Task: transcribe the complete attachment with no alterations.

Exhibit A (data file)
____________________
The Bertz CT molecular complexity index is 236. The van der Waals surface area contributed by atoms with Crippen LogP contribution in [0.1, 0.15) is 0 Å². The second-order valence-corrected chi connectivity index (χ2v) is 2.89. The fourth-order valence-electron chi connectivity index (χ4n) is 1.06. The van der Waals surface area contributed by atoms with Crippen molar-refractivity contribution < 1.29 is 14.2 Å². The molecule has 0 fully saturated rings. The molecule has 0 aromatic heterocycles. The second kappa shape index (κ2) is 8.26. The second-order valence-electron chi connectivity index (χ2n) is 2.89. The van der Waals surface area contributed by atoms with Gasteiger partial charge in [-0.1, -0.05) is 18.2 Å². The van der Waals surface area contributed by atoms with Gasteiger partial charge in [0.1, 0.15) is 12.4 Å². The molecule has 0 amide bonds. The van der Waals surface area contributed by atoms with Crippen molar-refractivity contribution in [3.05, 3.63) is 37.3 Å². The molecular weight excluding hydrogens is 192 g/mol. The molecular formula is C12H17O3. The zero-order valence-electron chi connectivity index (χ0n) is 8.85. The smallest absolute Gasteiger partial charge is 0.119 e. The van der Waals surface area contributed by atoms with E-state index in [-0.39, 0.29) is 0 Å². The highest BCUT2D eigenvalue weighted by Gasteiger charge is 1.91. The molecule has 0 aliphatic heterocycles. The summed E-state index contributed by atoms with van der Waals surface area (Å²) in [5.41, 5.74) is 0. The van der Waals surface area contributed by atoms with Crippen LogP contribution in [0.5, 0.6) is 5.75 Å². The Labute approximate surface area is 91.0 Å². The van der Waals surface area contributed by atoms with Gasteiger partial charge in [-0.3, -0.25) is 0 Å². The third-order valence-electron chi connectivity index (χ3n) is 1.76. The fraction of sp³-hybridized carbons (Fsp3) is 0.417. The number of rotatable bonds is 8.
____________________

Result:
The Bertz CT molecular complexity index is 236. The van der Waals surface area contributed by atoms with Crippen LogP contribution in [0.1, 0.15) is 0 Å². The second-order valence-corrected chi connectivity index (χ2v) is 2.89. The fourth-order valence-electron chi connectivity index (χ4n) is 1.06. The van der Waals surface area contributed by atoms with Crippen molar-refractivity contribution < 1.29 is 14.2 Å². The molecule has 0 fully saturated rings. The molecule has 0 aromatic heterocycles. The second kappa shape index (κ2) is 8.26. The second-order valence-electron chi connectivity index (χ2n) is 2.89. The van der Waals surface area contributed by atoms with Gasteiger partial charge in [-0.1, -0.05) is 18.2 Å². The van der Waals surface area contributed by atoms with Gasteiger partial charge in [0.1, 0.15) is 12.4 Å². The molecule has 0 amide bonds. The van der Waals surface area contributed by atoms with Crippen molar-refractivity contribution in [3.05, 3.63) is 37.3 Å². The molecular weight excluding hydrogens is 192 g/mol. The molecular formula is C12H17O3. The zero-order valence-electron chi connectivity index (χ0n) is 8.85. The smallest absolute Gasteiger partial charge is 0.119 e. The van der Waals surface area contributed by atoms with E-state index in [-0.39, 0.29) is 0 Å². The highest BCUT2D eigenvalue weighted by Gasteiger charge is 1.91. The molecule has 0 aliphatic heterocycles. The summed E-state index contributed by atoms with van der Waals surface area (Å²) in [5.41, 5.74) is 0. The van der Waals surface area contributed by atoms with Crippen LogP contribution in [0.5, 0.6) is 5.75 Å². The Labute approximate surface area is 91.0 Å². The van der Waals surface area contributed by atoms with Gasteiger partial charge in [-0.3, -0.25) is 0 Å². The third-order valence-electron chi connectivity index (χ3n) is 1.76. The fraction of sp³-hybridized carbons (Fsp3) is 0.417. The number of rotatable bonds is 8.